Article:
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Published on Mommy Tracked (http://www.mommytracked.com)

Assertiveness Training.

by Leslie Moragan Steiner

 

Amazing how long a woman can get by in life without basic assertiveness skills. I got by as a kid because I was smart, responsible and popular, with lots of friends. I turned into a hard-working, perfectionistic adolescent with lots of A’s and lots of boyfriends. I did well at Harvard and Wharton business school and my career sailed along afterwards at Johnson & Johnson and The Washington Post. My love life did too -- no shortage of interesting, attractive men. No college or business school class, no therapist or leadership training course, ever taught me how to say no. Pleasing my parents, teachers, professors, bosses and boyfriends always took priority. In fact, maybe I got good grades and coveted promotions and plenty of dates precisely because I WASN’T assertive. As a life strategy, unconscious obsequiousness had its benefits.

 

Mostly. And only to a point.

 

Looking back, it’s clear that I spent decades adoring a sister who was a first class bully. A serious, long-term boyfriend manipulated and controlled me. After breaking up with him, I married a man who worshipped me – and physically abused me. Countless times I fumed silently while a taxi driver blasted music in my ears or the airline passenger next to me cracked gum, snored or cranked his iPod. After reaching the manager level professionally, I struggled mightily to deliver “areas of improvement” reviews to direct reports or disappointing news about raises and advancement. I couldn’t tell an older male colleague why his jokes about maternity leave being a vacation were offensive and sexist.

 

I knew how to suffer in silence – to tolerate irritating strangers, subpar treatment at work and abusive love at home. I also knew how to throw a good tantrum when my anger boiled over. However I could not handle confrontation of any variety – I lacked the ability to stand up to anyone. I had no idea how to look someone in the eye and calmly say, “Hey, this just isn’t working, and here’s why.”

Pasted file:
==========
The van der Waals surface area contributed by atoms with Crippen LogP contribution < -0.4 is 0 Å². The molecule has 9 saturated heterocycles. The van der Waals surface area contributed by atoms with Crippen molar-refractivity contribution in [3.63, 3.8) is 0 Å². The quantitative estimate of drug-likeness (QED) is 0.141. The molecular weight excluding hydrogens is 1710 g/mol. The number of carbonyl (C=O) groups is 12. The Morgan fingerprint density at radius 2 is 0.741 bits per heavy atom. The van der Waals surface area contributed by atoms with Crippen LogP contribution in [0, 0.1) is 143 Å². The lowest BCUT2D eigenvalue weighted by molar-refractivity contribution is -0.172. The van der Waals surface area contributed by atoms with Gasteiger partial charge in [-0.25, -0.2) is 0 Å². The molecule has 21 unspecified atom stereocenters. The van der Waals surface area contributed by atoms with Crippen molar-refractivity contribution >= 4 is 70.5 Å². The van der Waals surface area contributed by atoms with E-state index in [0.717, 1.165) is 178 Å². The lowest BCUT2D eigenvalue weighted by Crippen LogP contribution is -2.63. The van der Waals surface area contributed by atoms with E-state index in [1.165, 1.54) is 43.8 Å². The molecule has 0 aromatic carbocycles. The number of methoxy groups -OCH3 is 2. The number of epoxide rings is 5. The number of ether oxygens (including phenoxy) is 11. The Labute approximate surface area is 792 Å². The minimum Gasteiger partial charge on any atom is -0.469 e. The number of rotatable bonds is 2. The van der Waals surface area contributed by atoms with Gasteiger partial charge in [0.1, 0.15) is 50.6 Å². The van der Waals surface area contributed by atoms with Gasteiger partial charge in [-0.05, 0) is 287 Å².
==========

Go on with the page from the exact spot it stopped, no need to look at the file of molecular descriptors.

Fortunately, motherhood surfaced new strengths. As a mom, I learned how to protect my kids and stand up for them. But that wasn’t the same as standing up for ME. Eventually, being happy as a mom made me less tolerant of being a pushover. I found it too painful to live with myself without the ability to stand up for myself. So about a year ago I decided to make a simple change: to focus on taking care of myself, rather than pleasing everyone else. And it’s working.

 

Baby steps came first. In response to an unexpected email from a close relative who has badmouthed me for years, I responded simply “I don’t want someone as dishonest and mean-spirited as you in my life; please don’t contact me again.” With a feeling I can only describe as joy, I blocked her email address on my spam blacklist. When an obnoxious neighbor called to complain that our “lost kitten” signs posted in the alley amounted to litter, I calmly explained we’d take them down when the kitten was found, and to please not call again. I said no when my father-in-law, fork in hand, reached for my chocolate mousse.

 

But intimate private and personal relationships, whether at home or work, present harder challenges, because you rely on the individual daily. My mom’s nurse – an employee we depend upon because my mom, who lives with us, is slowly dying from terminal cancer – came highly recommended and certainly had significant strengths. However, she repeatedly showed up late, spent hours on her cell phone, and grumbled about changing Mom’s diaper or giving her a bath. She interfered with my children and her interruptions made it impossible for me to get work done in my home office. After several reviews and suggestions, the final straw came when through carelessness she started a fire in the laundry room – risking my mother’s and children’s lives. I called the healthcare agency she works for, and explained the situation. The manager offered to fire her himself.

 

“That’s okay,” I found myself telling him. “I can handle it.”

 

I wasn’t sure I could. Would she yell at me, cry, spit in my face? I took a deep breath and quietly, calmly walked up to her. “Thank you for all you’ve done, but this just is not working out,” I said pleasantly. “Today is your last day. I need the key.”

 

I wish someone, way back in my 10-year-old days, had taken me aside and told me how easy it actually is to grow up.


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